Trickle Down - the reality

From the department of human-nature-is-common-sense:
Americans earned a smaller average income in 2005 than in 2000, the fifth consecutive year that they had to make ends meet with less money than at the peak of the last economic expansion, new government data shows.

While incomes have been on the rise since 2002, the average income in 2005 was $55,238, still nearly 1 percent less than the $55,714 in 2000, after adjusting for inflation, analysis of new tax statistics show.

The combined income of all Americans in 2005 was slightly larger than it was in 2000, but because more people were dividing up the national income pie, the average remained smaller. Total adjusted gross income in 2005 was $7.43 trillion, up 3.1 percent from 2000 and 5.8 percent from 2004.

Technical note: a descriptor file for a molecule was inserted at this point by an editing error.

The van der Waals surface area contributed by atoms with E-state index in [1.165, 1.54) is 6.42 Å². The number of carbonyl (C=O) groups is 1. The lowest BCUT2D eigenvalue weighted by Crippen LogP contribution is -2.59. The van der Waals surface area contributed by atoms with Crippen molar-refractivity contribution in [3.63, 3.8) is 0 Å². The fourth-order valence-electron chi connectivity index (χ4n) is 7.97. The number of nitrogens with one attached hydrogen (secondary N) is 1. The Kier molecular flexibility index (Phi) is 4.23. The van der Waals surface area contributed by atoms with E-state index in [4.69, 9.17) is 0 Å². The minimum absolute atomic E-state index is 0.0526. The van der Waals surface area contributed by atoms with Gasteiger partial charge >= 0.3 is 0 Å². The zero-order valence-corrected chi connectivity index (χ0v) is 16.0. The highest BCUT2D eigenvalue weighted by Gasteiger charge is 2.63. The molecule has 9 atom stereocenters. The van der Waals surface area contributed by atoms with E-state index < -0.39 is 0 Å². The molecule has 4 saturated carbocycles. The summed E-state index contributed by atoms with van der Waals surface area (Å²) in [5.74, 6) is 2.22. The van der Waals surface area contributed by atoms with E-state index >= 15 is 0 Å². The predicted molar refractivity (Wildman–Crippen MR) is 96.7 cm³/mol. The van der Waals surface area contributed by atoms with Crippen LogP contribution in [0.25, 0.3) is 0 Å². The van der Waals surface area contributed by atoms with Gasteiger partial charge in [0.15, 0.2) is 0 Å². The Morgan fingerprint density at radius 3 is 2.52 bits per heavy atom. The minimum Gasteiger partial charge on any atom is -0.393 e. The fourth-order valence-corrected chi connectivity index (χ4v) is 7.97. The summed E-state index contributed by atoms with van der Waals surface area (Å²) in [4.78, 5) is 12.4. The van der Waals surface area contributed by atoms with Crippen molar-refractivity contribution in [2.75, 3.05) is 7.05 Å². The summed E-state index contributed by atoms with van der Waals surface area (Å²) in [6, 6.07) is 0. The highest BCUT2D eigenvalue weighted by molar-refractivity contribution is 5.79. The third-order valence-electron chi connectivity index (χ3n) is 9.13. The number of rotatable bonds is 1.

Robert S. McIntyre, the director of Citizens for Tax Justice, said that even though he expected a few very wealthy people to reap most of the tax savings generated by lower tax rates on dividends and capital gains, the size of the savings “still takes your breath away.”

He said the tax savings at the top, combined with lower average incomes after five years, “shows that trickle down doesn’t work.”

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